Archive for Borrowing

The Tocharian A word for "rug" and Old Sinitic reconstructions

There's a Chinese character 罽 (Mandarin jì, Old Sinitic *kràts), which means "rug, carpet; woolen textile; fish net").  On the basis of its sound, meaning, place, and date of occurrence, it would seem to be related to Toch. A kratsu "rug".

This raises two questions:

1. Does this Tocharian word have cognates in other IE languages?

2. Who borrowed it from whom?   Sinitic from Tocharian or Tocharian from Sinitic?

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Chinese acronyms

Apollo Wu sent in this list of what he calls "Chinese acronyms" (Romanizations, translations, links, and comments are by VHM):

GJBZ 国家标准 Guójiā biāozhǔn ("National Standard") — this is commonly reduced still further to "GB"

YDYL 一带一路 Yīdài yīlù ("One Belt, One Road" or "Belt and Road")

RMB 人民币 Rénmínbì ("RMB", the Chinese yuan)

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Amazing new Japanese words

These come from the following nippon.com article:

"Pay It Forward: The Top New Japanese Words for 2019" (12/13/19)

I'll list the words first, then explain which one is my favorite.

A prefatory note:  nearly half of the words on these lists are based wholly or partly on borrowings from English, though they are assimilated into Japanese in such a manner that they are unrecognizable to monolingual English speakers.

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Agu hair bian

Here I am standing in front of a hair salon near the south gate of Kansai University in Osaka, Japan two days ago:

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Tero: an English word in Japanese garb

Three days ago, I passed through immigration at Kansai International Airport (near Osaka).  I was struck by a large, prominently displayed word in katakana (syllabary for transcription of foreign words and onomatopoeia):  tero テロ.

Since I was in a restricted area of the airport, naturally I couldn't take a picture of the signs with this word on them, but I knew right away from the circumstances what it signified:  "terrorism" — they were taking strict precautions against it.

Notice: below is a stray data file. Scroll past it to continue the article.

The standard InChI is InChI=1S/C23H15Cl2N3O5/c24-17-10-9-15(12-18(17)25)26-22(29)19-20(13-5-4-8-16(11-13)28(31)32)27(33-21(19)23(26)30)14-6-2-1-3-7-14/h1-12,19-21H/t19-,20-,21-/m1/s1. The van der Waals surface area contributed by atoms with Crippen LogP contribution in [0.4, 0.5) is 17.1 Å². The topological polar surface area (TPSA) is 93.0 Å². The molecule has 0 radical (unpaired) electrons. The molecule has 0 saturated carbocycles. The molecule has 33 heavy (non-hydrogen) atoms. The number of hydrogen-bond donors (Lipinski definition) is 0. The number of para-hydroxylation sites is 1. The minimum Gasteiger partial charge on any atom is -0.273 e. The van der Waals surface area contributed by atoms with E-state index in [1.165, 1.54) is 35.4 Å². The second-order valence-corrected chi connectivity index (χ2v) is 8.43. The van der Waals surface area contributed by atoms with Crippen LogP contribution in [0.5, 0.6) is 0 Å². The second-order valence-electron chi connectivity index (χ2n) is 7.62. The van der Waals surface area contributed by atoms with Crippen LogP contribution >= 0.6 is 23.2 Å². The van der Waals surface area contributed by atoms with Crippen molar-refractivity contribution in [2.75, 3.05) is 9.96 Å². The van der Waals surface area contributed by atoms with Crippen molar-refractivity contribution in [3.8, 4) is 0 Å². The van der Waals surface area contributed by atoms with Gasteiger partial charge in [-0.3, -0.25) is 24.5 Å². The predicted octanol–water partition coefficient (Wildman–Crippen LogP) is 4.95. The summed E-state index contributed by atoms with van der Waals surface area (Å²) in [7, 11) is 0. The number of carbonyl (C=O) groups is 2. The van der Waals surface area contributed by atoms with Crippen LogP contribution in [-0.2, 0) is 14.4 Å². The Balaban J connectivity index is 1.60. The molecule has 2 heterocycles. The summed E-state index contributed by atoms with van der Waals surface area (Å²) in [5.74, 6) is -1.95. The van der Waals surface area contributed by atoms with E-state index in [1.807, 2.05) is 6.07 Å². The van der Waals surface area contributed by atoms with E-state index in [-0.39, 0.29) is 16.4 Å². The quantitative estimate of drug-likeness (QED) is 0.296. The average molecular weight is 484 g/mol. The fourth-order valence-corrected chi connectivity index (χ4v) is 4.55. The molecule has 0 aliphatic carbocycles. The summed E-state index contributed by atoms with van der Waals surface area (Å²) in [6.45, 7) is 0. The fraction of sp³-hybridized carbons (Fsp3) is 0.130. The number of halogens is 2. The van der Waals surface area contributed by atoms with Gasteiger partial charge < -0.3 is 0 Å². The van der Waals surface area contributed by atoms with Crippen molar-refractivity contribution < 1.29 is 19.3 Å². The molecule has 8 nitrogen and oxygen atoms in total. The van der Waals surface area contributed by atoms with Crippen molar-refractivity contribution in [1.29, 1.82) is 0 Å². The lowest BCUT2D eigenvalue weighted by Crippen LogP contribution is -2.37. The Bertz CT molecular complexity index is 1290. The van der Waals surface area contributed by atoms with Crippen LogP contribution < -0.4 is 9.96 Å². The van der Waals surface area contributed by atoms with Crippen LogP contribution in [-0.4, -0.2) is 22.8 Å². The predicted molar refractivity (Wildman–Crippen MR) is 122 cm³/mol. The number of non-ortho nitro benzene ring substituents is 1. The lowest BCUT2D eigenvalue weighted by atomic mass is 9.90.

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Mare, mǎ ("horse"), etc.

[This is a guest post by Robert Hymes]

I just happened to be reading your Language Log post from April, "Of horseriding and Old Sinitic reconstructions." I too have always been sympathetic to the possibility of a mare-馬 connection, which I've tended to assume would have happened through a Chinese borrowing from Indo-European either directly or mediatedly, though as you point out the problem of the "mare" root's presence in only Germanic and Celtic is, well, a problem.

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"Horse Master" in IE and in Sinitic

This is one in a long series of posts about words for "horse" in various languages, the latest being "Some Mongolian words for 'horse'" (11/7/19) — see also the posts listed under Readings below.  I consider "horse" to be one of the most important diagnostic terms for studying long distance movements of peoples and languages for numerous reasons:

  1. In and of itself, the horse represents the ability to move rapidly across the land.
  2. The spread of horse domestication and associated technology such as the chariot is traceable, affording the opportunity to match datable archeological finds with linguistic data.
  3. The symbolic, religious, military, political, and cultural significance of the horse is salient in widespread human societies outside the normal ecological reach of the animal itself.  In other words, the horse is treasured in areas far beyond its natural habitat (the Eurasian steppeland), such that it is a symbol of royal, aristocratic power and prerogative.  Indeed, for many societies, it is a sacred animal imbued with divine power.
  4. In studying the words for "horse" in various languages, we have been fortunate on Language Log to benefit from the expertise of historical linguists who have been providing cutting edge analysis of data drawn from numerous languages belonging to different groups and families.

And so forth.

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Maison d'être

Note from June Teufel Dreyer: "Driving around Coconut  Grove [Miami neighborhood] to admire old houses on back streets, [daughter] Elizabeth [Dreyer Geay] and I saw one with a plaque on the perimeter wall that read 'Maison d'Etre'":

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Marathi and Persian

One of India's major tongues, Marathi is an Indo-Aryan language spoken by 83.1 million people in the western Indian state of Maharashtra.  For those who know Persian, it will sound uncannily familiar.

According to Pushkar Sohoni,